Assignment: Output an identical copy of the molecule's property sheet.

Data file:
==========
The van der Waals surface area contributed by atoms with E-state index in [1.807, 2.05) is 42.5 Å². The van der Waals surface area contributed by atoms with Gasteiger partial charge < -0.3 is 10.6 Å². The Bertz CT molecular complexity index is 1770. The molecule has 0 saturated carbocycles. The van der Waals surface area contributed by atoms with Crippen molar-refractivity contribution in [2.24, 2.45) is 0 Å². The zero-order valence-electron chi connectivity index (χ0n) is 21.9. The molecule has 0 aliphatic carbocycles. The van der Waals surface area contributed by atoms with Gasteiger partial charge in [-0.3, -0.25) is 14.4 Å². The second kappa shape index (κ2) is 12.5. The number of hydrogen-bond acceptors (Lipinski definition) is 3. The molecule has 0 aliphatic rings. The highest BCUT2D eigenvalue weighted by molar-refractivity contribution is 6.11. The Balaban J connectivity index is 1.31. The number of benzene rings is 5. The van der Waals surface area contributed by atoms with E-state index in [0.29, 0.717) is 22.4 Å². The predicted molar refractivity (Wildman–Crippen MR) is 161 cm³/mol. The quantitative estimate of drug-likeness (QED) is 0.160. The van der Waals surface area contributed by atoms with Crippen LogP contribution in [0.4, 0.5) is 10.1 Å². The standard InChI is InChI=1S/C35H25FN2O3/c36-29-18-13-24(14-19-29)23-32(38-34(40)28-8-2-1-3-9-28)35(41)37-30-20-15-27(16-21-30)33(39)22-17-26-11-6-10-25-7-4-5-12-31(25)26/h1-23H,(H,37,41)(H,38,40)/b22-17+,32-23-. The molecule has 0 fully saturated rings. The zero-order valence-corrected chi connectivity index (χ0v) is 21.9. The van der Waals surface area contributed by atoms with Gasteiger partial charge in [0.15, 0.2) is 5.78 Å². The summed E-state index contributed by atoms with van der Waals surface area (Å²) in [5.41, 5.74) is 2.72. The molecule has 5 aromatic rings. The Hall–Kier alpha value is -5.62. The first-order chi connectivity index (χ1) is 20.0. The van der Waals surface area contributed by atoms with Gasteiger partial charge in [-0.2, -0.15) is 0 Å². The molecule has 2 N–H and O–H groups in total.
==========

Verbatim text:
The van der Waals surface area contributed by atoms with E-state index in [1.807, 2.05) is 42.5 Å². The van der Waals surface area contributed by atoms with Gasteiger partial charge < -0.3 is 10.6 Å². The Bertz CT molecular complexity index is 1770. The molecule has 0 saturated carbocycles. The van der Waals surface area contributed by atoms with Crippen molar-refractivity contribution in [2.24, 2.45) is 0 Å². The zero-order valence-electron chi connectivity index (χ0n) is 21.9. The molecule has 0 aliphatic carbocycles. The van der Waals surface area contributed by atoms with Gasteiger partial charge in [-0.3, -0.25) is 14.4 Å². The second kappa shape index (κ2) is 12.5. The number of hydrogen-bond acceptors (Lipinski definition) is 3. The molecule has 0 aliphatic rings. The highest BCUT2D eigenvalue weighted by molar-refractivity contribution is 6.11. The Balaban J connectivity index is 1.31. The number of benzene rings is 5. The van der Waals surface area contributed by atoms with E-state index in [0.29, 0.717) is 22.4 Å². The predicted molar refractivity (Wildman–Crippen MR) is 161 cm³/mol. The quantitative estimate of drug-likeness (QED) is 0.160. The van der Waals surface area contributed by atoms with Crippen LogP contribution in [0.4, 0.5) is 10.1 Å². The standard InChI is InChI=1S/C35H25FN2O3/c36-29-18-13-24(14-19-29)23-32(38-34(40)28-8-2-1-3-9-28)35(41)37-30-20-15-27(16-21-30)33(39)22-17-26-11-6-10-25-7-4-5-12-31(25)26/h1-23H,(H,37,41)(H,38,40)/b22-17+,32-23-. The molecule has 0 fully saturated rings. The zero-order valence-corrected chi connectivity index (χ0v) is 21.9. The van der Waals surface area contributed by atoms with Gasteiger partial charge in [0.15, 0.2) is 5.78 Å². The summed E-state index contributed by atoms with van der Waals surface area (Å²) in [5.41, 5.74) is 2.72. The molecule has 5 aromatic rings. The Hall–Kier alpha value is -5.62. The first-order chi connectivity index (χ1) is 20.0. The van der Waals surface area contributed by atoms with Gasteiger partial charge in [-0.2, -0.15) is 0 Å². The molecule has 2 N–H and O–H groups in total.